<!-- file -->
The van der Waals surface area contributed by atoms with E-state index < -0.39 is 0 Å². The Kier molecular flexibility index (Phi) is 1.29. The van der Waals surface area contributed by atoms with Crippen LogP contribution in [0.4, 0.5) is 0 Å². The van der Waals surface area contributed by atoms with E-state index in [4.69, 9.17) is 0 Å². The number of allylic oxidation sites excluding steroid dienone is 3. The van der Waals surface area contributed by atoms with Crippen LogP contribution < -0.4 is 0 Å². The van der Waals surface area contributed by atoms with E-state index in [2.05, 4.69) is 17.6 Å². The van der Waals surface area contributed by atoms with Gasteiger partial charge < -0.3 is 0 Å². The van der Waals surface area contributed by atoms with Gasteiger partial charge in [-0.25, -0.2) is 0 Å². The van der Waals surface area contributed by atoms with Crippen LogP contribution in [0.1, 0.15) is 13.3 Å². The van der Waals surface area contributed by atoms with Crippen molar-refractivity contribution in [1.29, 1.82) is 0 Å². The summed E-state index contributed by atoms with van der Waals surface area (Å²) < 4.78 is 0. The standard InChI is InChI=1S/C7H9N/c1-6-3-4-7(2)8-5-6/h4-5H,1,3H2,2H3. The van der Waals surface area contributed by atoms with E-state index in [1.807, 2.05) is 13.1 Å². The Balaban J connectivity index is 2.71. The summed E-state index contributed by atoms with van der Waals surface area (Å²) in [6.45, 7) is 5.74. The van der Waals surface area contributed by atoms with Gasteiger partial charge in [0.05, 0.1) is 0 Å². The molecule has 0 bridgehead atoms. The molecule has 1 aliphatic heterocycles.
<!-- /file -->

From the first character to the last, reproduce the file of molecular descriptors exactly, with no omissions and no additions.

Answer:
The van der Waals surface area contributed by atoms with E-state index < -0.39 is 0 Å². The Kier molecular flexibility index (Phi) is 1.29. The van der Waals surface area contributed by atoms with Crippen LogP contribution in [0.4, 0.5) is 0 Å². The van der Waals surface area contributed by atoms with E-state index in [4.69, 9.17) is 0 Å². The number of allylic oxidation sites excluding steroid dienone is 3. The van der Waals surface area contributed by atoms with Crippen LogP contribution < -0.4 is 0 Å². The van der Waals surface area contributed by atoms with E-state index in [2.05, 4.69) is 17.6 Å². The van der Waals surface area contributed by atoms with Gasteiger partial charge < -0.3 is 0 Å². The van der Waals surface area contributed by atoms with Gasteiger partial charge in [-0.25, -0.2) is 0 Å². The van der Waals surface area contributed by atoms with Crippen LogP contribution in [0.1, 0.15) is 13.3 Å². The van der Waals surface area contributed by atoms with Crippen molar-refractivity contribution in [1.29, 1.82) is 0 Å². The summed E-state index contributed by atoms with van der Waals surface area (Å²) < 4.78 is 0. The standard InChI is InChI=1S/C7H9N/c1-6-3-4-7(2)8-5-6/h4-5H,1,3H2,2H3. The van der Waals surface area contributed by atoms with E-state index in [1.807, 2.05) is 13.1 Å². The Balaban J connectivity index is 2.71. The summed E-state index contributed by atoms with van der Waals surface area (Å²) in [6.45, 7) is 5.74. The van der Waals surface area contributed by atoms with Gasteiger partial charge in [0.05, 0.1) is 0 Å². The molecule has 0 bridgehead atoms. The molecule has 1 aliphatic heterocycles.